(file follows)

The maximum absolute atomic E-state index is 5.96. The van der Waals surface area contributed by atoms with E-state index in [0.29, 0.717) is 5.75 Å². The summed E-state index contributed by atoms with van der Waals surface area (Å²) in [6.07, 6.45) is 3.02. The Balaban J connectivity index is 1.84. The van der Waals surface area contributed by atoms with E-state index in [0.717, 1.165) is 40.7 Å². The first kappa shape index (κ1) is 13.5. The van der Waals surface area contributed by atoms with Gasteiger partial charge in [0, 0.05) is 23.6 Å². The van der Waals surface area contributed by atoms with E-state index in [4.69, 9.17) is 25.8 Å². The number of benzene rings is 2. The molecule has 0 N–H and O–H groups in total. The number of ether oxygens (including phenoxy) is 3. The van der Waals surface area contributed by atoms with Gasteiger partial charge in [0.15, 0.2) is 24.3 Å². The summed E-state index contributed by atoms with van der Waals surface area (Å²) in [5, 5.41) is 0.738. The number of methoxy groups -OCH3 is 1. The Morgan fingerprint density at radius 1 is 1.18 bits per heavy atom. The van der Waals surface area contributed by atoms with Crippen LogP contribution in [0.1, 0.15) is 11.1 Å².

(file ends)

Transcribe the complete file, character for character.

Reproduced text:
The maximum absolute atomic E-state index is 5.96. The van der Waals surface area contributed by atoms with E-state index in [0.29, 0.717) is 5.75 Å². The summed E-state index contributed by atoms with van der Waals surface area (Å²) in [6.07, 6.45) is 3.02. The Balaban J connectivity index is 1.84. The van der Waals surface area contributed by atoms with E-state index in [0.717, 1.165) is 40.7 Å². The first kappa shape index (κ1) is 13.5. The van der Waals surface area contributed by atoms with Gasteiger partial charge in [0, 0.05) is 23.6 Å². The van der Waals surface area contributed by atoms with E-state index in [4.69, 9.17) is 25.8 Å². The number of benzene rings is 2. The molecule has 0 N–H and O–H groups in total. The number of ether oxygens (including phenoxy) is 3. The van der Waals surface area contributed by atoms with Gasteiger partial charge in [0.15, 0.2) is 24.3 Å². The summed E-state index contributed by atoms with van der Waals surface area (Å²) in [5, 5.41) is 0.738. The number of methoxy groups -OCH3 is 1. The Morgan fingerprint density at radius 1 is 1.18 bits per heavy atom. The van der Waals surface area contributed by atoms with Crippen LogP contribution in [0.1, 0.15) is 11.1 Å².